On remarriage, I have two comments and two questions. It seems to me very clear that the one legitimate situation where you know absolutely for sure that you can be remarried, is when your spouse has died; see 1 Corinthians 7 and Romans 7, where the covenants are only binding as long as both parties are alive. There are people who argue that even after the death of a husband the wife can’t remarry. I don’t know how they can argue that because it is so clear. I’ve never heard the reverse argued that if the wife dies, the husband can’t remarry. There’s some real chauvinism at work in the evangelical church in America if you’ve been part of this discussion. If you believe the Bible, it’s right there.

The second thing is, is remarriage permissible after divorce? There are some pretty strong verses that sound like the answer is no. Mark 10:11-12, “Whoever divorces his wife and marries another commits adultery against her”; Matthew 5:32, “Whoever marries a divorced woman commits adultery.” There are some pretty strong verses, but the problem is, it’s really hard to take all the verses on divorce and remarriage and marriage and try to make them consistent. The only way that I could make them consistent, and this is not a final conclusion, but when you look at verses like this and others, I began to wonder if in the case that you have a marriage where there is marital unfaithfulness, where there is sexual immorality, one way to keep all the verses consistent is to say that the “innocent party” and I don’t like that phrase, but the one who did not commit the sexual immorality, is free to remarry. The one who did commit the sexual immorality is not free to remarry. Now that’s one position that is taken. You can make all the verses make sense if you make that distinction. Do with it as you want. Jay Adams wrote a book, Marriage, Divorce and Remarriage in the Bible. I’m not sure I agree with him, but it’s one of the books that people recommend highly. I’d recommend Craig Keener’s book.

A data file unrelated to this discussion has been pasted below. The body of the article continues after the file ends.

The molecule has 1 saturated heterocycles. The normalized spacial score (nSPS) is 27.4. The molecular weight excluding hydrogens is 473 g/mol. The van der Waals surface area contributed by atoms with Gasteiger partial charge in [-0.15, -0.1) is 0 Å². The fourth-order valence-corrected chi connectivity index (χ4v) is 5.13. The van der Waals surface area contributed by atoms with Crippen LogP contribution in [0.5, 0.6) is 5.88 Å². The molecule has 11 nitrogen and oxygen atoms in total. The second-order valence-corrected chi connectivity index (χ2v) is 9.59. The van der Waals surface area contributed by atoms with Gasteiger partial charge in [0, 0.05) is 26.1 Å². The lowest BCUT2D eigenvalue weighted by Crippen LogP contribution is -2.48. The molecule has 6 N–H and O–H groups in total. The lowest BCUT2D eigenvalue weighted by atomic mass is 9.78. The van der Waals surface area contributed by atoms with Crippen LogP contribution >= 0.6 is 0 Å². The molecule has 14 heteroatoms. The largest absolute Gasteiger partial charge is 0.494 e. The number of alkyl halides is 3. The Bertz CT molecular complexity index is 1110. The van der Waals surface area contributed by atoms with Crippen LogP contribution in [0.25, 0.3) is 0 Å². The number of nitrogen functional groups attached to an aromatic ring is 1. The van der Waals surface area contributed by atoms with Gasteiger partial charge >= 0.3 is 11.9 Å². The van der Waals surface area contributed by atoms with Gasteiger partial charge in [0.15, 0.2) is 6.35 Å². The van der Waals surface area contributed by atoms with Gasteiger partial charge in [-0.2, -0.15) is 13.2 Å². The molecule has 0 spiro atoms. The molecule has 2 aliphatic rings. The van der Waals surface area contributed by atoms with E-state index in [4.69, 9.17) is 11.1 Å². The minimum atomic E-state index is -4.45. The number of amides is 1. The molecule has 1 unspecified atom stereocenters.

A third thought on this simply is, where does forgiveness come in? There are people in this church and elsewhere that will argue that even if the law courts give you a divorce, if it’s not on biblical grounds, then “in God’s eyes,” you’re still married. If you go out and get remarried, you are an adulteress or an adulterer. When I was teaching in Seminary, I had a woman call me and that’s exactly what had happened. There had been sexual unfaithfulness, there had been a divorce, she became a Christian, she went to a church and she got married, and then the elders in that church were insisting that she was living in sin, as an adulteress, because in God’s eyes she was still married to this first person. Their counsel was to divorce this second husband, who really wasn’t a second husband because it was adulterous, and go back to wait to see if she could be reconciled. Meanwhile her two new children are illegitimate, (I told them, there are no illegitimate children, only illegitimate parents). I can’t stand it when children are called illegitimate, it raises my hackles. How do you counsel that? Then she said “they read me this verse: ‘Don’t you know that those that are sexually immoral will never inherit the Kingdom of God,’ (1 Corinthians 6:9-10).” They had put her in this position that was impossible. There was no way for this poor lady to win. I said, “Ma'am, you have not committed the unforgiveable sin. Here is one of the questions you all have to make your minds up on: In the legal system, if you are divorced, does God see that as a divorce? Some people will say no, I believe yes. For right or for wrong reasons, I believe that a divorce severs the bounds, otherwise the problems become so innumerable that you can’t live. She did not commit the unforgiveable sin. Now in the church, that’s sometimes the unforgiveable sin, right? People talk about the church having raised the sins of adultery and divorce and remarriage, what we’ve really done is dropped all the other ones, and hung on to this one. We have not done a good job handling this issue, I don’t think, in the church. I’m just giving you my opinions, okay? These are things that are incredibly complicated and incredibly painful. That is not the unforgiveable sin, and you cannot divorce a second husband and disavow your children and go back and wait for the first one to die. It’s not healthy. This whole thing in God’s eyes, I know why the argument comes and it solves some of the problems, but it introduces others that are much greater.

Student: What if a person divorces before they become a Christian?